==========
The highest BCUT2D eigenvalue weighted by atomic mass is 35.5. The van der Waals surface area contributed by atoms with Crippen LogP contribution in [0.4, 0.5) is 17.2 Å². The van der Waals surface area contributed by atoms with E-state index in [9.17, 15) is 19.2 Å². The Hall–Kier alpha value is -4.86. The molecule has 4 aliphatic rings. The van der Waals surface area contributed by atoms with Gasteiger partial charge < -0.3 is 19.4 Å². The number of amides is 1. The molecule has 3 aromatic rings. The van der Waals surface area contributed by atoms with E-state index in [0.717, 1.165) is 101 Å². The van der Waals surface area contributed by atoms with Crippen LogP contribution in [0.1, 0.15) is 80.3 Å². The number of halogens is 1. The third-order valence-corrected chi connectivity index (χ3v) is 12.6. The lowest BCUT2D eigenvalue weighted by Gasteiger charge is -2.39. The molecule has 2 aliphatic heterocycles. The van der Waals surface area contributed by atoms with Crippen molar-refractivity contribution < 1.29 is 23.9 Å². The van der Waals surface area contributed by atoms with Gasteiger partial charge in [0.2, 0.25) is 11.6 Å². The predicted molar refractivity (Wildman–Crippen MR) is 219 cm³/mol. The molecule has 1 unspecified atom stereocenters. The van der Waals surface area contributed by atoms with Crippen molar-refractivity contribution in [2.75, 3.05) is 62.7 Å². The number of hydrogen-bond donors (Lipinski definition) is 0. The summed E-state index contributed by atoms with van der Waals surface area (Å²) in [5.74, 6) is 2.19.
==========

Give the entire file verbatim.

The highest BCUT2D eigenvalue weighted by atomic mass is 35.5. The van der Waals surface area contributed by atoms with Crippen LogP contribution in [0.4, 0.5) is 17.2 Å². The van der Waals surface area contributed by atoms with E-state index in [9.17, 15) is 19.2 Å². The Hall–Kier alpha value is -4.86. The molecule has 4 aliphatic rings. The van der Waals surface area contributed by atoms with Gasteiger partial charge < -0.3 is 19.4 Å². The number of amides is 1. The molecule has 3 aromatic rings. The van der Waals surface area contributed by atoms with E-state index in [0.717, 1.165) is 101 Å². The van der Waals surface area contributed by atoms with Crippen LogP contribution in [0.1, 0.15) is 80.3 Å². The number of halogens is 1. The third-order valence-corrected chi connectivity index (χ3v) is 12.6. The lowest BCUT2D eigenvalue weighted by Gasteiger charge is -2.39. The molecule has 2 aliphatic heterocycles. The van der Waals surface area contributed by atoms with Crippen molar-refractivity contribution < 1.29 is 23.9 Å². The van der Waals surface area contributed by atoms with Gasteiger partial charge in [0.2, 0.25) is 11.6 Å². The predicted molar refractivity (Wildman–Crippen MR) is 219 cm³/mol. The molecule has 1 unspecified atom stereocenters. The van der Waals surface area contributed by atoms with Crippen molar-refractivity contribution in [2.75, 3.05) is 62.7 Å². The number of hydrogen-bond donors (Lipinski definition) is 0. The summed E-state index contributed by atoms with van der Waals surface area (Å²) in [5.74, 6) is 2.19.